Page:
I have only a handful of dating tips for people. Don’t share coming out experiences on the first date, always pay your own way, do text back fast, etc.: there’s a lot to be said. But the biggest tip I have? Never trust a single man with more than one cat.
It’s a simple rule: if a man lives alone and has more than one cat, he is crazy. Something is going on behind the gloss of his eyes. He may seem great – And probably is! – but an element of the unhinged lurks. Maybe he’s not fully out of the closet, maybe he has intense mommy issues, maybe he has an unsavory kink that has yet to reveal itself: who knows. What I do know from many, many instances of dating single men with more than one cat is that it all ends terribly. They are all crazy. They are nice and attractive and interesting, yes, but they all have a screw loose – and you will always see that screw fall out, exploding into your lap.
That is the basic premise – or “twist” – of the now-viral New Yorker story “Cat Person” which follows a young woman dating an older man and what it means when said relationship ends. It goes where you think it does and offers a window into what it’s like to be a woman in the dating world. The story itself is somewhat OK but it’s the highlighting and paying off of the “problem” that resonates most.
While men without cats behave this way, the connection to the “single man with cat” is the kicker. I always said that these men seem to be living with a crazy parent in their midst, someone who quite literally attacks them (and you) and will appear out of nowhere to judge you or make subconscious suggestions on your life. The cat is more than a pet but a sort of low-level mastermind who is manipulating one’s action, quietly enabling your misbehavior. Got two cats as a single guy? Wow, you are in for some double fucking trouble since the animals seem to heighten your isolation.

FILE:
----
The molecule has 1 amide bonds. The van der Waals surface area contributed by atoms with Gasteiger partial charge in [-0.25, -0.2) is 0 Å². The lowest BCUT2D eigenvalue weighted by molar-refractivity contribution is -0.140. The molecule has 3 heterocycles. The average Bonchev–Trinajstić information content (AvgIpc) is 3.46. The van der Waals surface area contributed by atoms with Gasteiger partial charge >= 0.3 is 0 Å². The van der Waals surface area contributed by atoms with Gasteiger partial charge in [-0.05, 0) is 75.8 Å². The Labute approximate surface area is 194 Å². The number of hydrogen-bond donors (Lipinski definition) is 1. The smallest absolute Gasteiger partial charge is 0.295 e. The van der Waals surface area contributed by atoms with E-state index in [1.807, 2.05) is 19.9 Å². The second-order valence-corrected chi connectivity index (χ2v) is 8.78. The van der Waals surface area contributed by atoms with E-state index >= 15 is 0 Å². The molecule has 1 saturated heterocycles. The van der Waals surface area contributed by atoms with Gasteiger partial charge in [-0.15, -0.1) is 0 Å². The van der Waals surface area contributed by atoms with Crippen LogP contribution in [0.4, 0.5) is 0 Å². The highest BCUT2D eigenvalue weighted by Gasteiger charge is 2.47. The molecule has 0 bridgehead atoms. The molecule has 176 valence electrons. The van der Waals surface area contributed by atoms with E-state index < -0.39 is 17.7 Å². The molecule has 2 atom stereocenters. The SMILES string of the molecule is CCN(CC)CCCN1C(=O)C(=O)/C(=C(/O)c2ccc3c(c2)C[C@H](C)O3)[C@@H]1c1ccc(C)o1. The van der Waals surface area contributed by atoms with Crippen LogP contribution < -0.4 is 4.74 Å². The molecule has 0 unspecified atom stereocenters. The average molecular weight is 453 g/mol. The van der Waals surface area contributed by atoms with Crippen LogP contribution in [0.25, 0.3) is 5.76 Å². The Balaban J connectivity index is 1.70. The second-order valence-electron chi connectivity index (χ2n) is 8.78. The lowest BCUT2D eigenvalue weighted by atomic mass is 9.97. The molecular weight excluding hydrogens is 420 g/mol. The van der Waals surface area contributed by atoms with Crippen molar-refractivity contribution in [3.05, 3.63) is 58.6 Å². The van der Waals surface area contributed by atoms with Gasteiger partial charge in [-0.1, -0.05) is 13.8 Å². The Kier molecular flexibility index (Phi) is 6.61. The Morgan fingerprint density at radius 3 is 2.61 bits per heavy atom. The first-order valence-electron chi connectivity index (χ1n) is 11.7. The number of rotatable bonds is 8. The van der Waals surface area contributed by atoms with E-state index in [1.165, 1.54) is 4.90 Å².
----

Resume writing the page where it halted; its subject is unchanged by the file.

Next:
But my question, which I’ve never looked up, is if the truth of “Cat Person” has something to do with the influence of a cat on the single man’s mind. Let’s investigate. First, according to National Geographic, dogs are a good indicator of a potential date’s ability to parent and care for someone else. But here is the most interesting tidbit from the story:
Cat owners were less likely than dog owners to judge a date based on their response to a pet, or to think a pet says something about the owner’s personality.
Essentially, a cat blurs a person’s ability to see the influence of a pet on someone. That is some hypocritical masterminding, cats!
Cats also seem to amplify some bad behavior too. The Guardian explains.
People who identified themselves as cat people showed significantly higher scores for neuroticism and openness than dog people, and significantly lower scores for extroversion, agreeableness and conscientiousness. In other words, we…tend to stress more, be more open to a variety of experiences, but show poorer self-discipline, cooperativeness and assertiveness.
This last item – “poorer self-discipline” – may reveal the nature of these men. Perhaps this is why we (I.) don’t trust them? They are, in some ways, diving into a thought or emotion or action that makes me a bit skeeved? I do not know.
Finally, some cats tend to breed an anti-fear response in animals and, likely, people. This may sound like a good thing but it’s also related to “psychotic disturbances in humans such as self-harm and suicide.” Paired with a poorer ability for self-discipline, we have a stew of bad, bad, bad for the loner cat dude.
But who knows! This is all a mishmash of colloquial understandings of the mind of cat men that have come to the forefront thanks to a creepy man story tethered to their animal ownership. Perhaps this will open up a box of thinking about men and cats but it won’t really change my opinion: don’t trust a single man with more than one cat. He’s nice, yes, but something lies beneath – and it’s likely a lot more than pet dander.